mourning the loss of social bookmarking service Delicious, which Yahoo! announced internally today will soon be shut down. Delicious wasn't the only acquired startup service the company admitted it was going to drown in a well like an unwanted kitten, though.People all over the geek-o-sphere are
Yahoo's excellent location sharing clearinghouse Fire Eagle, the social events calendar Upcoming.org and the innovative browser music player FoxyTunes will all be merged into other products, but at least they'll live. Due to die: MyBlogLog. Let's take a moment to appreciate what MyBlogLog could have been; it captured and made available so much data about the social web that it could have been the most important of all those services.
In December 2009, ReadWriteWeb reported that the service was on the chopping block in the short term, but it struggled to survive another year. Here's what we wrote about it at the time:
MyBlogLog is a service that shows blog writers and readers the faces and profile information of other MyBlogLog users that visit their sites.
It was a wildly innovative service that grew fast after launching and was acquired in January 2007 by Yahoo! for $10 million. It made a deal with users: Give us your personal information and we'll show you the faces of people who read your blog. That was a compelling offer and the resulting data amassed could have proven invaluable, had Yahoo! chosen to cultivate it and a developer ecosystem around it. That potential was so great, in fact, that sunset for MyBlogLog is downright tragic.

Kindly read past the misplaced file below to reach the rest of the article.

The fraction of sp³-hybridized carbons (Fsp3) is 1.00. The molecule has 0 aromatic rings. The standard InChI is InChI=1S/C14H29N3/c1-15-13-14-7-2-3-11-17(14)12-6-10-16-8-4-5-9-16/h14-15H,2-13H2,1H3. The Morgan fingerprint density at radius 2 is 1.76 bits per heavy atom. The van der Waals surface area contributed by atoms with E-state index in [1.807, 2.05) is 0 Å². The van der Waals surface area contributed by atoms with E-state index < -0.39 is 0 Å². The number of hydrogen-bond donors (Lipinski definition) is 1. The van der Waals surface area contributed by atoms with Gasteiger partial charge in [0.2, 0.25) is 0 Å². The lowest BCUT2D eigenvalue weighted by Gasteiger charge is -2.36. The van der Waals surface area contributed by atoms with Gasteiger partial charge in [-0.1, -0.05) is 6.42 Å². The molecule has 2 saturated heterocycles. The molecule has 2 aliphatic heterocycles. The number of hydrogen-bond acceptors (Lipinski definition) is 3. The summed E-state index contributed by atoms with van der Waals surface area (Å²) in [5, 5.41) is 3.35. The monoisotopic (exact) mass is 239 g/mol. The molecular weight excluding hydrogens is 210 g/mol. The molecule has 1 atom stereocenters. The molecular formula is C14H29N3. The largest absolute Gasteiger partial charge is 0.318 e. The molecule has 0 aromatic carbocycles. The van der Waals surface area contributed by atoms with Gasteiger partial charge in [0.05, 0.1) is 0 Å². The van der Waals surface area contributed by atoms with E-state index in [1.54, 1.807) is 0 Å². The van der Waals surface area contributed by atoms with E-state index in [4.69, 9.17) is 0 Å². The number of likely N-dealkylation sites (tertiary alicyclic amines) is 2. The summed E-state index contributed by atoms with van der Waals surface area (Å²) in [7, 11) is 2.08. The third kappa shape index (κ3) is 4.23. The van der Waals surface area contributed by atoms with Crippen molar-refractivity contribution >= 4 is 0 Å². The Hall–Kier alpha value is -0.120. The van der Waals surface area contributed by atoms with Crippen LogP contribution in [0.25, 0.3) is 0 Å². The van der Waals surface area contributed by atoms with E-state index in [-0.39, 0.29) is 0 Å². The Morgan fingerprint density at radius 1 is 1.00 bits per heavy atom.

In addition to showing the faces of recent blog visitors, MyBlogLog also offered programatic access to activity streams from social networks that users associated with their MyBlogLog accounts. For example, Yahoo's Kent Brewster, now at Netflix, built a bookmarklet that would display the recent bookmarks on Delicious, photos on Flickr and job titles from LinkedIn of the latest MyBlogLog users to visit any given blog....
Yahoo! has let the service atrophy for years and will now put it to rest. To think that this service offered publishers and developers access to personal, demographic, taste and activity data of a website's readers - and yet that offering has in the end gone no where - that's downright crazy...
Imagine getting a feed of the LinkedIn job titles of all your recent readers and presenting that to a blog's advertisers. Both analytically and financially, there was so much potential in MyBlogLog. See our 2008 post The Significance of the MyBlogLog API if you're a social web geek and want to have your heart broken.
What's the crew behind MyBlogLog doing now? Building a very similar service called OneTrueFan, which just made a big announcement today. Good luck, guys, and watch out who you sell the company to, would you?